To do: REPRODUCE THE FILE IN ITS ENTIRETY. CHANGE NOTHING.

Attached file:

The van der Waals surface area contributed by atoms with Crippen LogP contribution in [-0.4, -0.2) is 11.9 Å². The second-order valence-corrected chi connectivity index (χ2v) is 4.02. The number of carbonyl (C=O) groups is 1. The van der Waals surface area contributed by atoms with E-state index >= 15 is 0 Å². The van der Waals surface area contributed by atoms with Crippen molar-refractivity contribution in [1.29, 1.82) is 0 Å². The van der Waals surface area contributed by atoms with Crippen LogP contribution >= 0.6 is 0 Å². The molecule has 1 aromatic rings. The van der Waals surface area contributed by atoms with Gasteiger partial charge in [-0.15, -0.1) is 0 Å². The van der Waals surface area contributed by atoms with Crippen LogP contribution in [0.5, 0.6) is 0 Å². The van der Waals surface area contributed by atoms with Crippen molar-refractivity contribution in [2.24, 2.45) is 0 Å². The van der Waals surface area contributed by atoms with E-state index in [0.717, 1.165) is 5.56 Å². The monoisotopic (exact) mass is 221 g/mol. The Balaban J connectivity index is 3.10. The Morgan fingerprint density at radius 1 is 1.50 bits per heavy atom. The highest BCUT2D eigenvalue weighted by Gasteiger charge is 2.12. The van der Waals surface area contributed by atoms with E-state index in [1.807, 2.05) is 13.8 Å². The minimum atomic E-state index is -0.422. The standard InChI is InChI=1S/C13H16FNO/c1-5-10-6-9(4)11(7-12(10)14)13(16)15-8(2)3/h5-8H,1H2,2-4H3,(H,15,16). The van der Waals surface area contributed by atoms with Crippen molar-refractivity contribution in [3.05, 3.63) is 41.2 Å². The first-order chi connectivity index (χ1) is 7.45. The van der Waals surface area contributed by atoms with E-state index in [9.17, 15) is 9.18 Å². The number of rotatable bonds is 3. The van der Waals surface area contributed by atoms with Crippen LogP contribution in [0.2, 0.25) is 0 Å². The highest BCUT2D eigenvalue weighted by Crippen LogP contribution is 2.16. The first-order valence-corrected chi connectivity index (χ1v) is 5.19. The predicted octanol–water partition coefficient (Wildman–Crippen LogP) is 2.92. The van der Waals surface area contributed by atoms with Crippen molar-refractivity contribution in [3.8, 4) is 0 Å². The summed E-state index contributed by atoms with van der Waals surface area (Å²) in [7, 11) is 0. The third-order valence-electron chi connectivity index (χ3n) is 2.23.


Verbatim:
The van der Waals surface area contributed by atoms with Crippen LogP contribution in [-0.4, -0.2) is 11.9 Å². The second-order valence-corrected chi connectivity index (χ2v) is 4.02. The number of carbonyl (C=O) groups is 1. The van der Waals surface area contributed by atoms with E-state index >= 15 is 0 Å². The van der Waals surface area contributed by atoms with Crippen molar-refractivity contribution in [1.29, 1.82) is 0 Å². The van der Waals surface area contributed by atoms with Crippen LogP contribution >= 0.6 is 0 Å². The molecule has 1 aromatic rings. The van der Waals surface area contributed by atoms with Gasteiger partial charge in [-0.15, -0.1) is 0 Å². The van der Waals surface area contributed by atoms with Crippen LogP contribution in [0.5, 0.6) is 0 Å². The van der Waals surface area contributed by atoms with Crippen molar-refractivity contribution in [2.24, 2.45) is 0 Å². The van der Waals surface area contributed by atoms with E-state index in [0.717, 1.165) is 5.56 Å². The monoisotopic (exact) mass is 221 g/mol. The Balaban J connectivity index is 3.10. The Morgan fingerprint density at radius 1 is 1.50 bits per heavy atom. The highest BCUT2D eigenvalue weighted by Gasteiger charge is 2.12. The van der Waals surface area contributed by atoms with E-state index in [1.807, 2.05) is 13.8 Å². The minimum atomic E-state index is -0.422. The standard InChI is InChI=1S/C13H16FNO/c1-5-10-6-9(4)11(7-12(10)14)13(16)15-8(2)3/h5-8H,1H2,2-4H3,(H,15,16). The van der Waals surface area contributed by atoms with Crippen molar-refractivity contribution in [3.05, 3.63) is 41.2 Å². The first-order chi connectivity index (χ1) is 7.45. The van der Waals surface area contributed by atoms with E-state index in [9.17, 15) is 9.18 Å². The number of rotatable bonds is 3. The van der Waals surface area contributed by atoms with Crippen LogP contribution in [0.2, 0.25) is 0 Å². The highest BCUT2D eigenvalue weighted by Crippen LogP contribution is 2.16. The first-order valence-corrected chi connectivity index (χ1v) is 5.19. The predicted octanol–water partition coefficient (Wildman–Crippen LogP) is 2.92. The van der Waals surface area contributed by atoms with Crippen molar-refractivity contribution in [3.8, 4) is 0 Å². The summed E-state index contributed by atoms with van der Waals surface area (Å²) in [7, 11) is 0. The third-order valence-electron chi connectivity index (χ3n) is 2.23.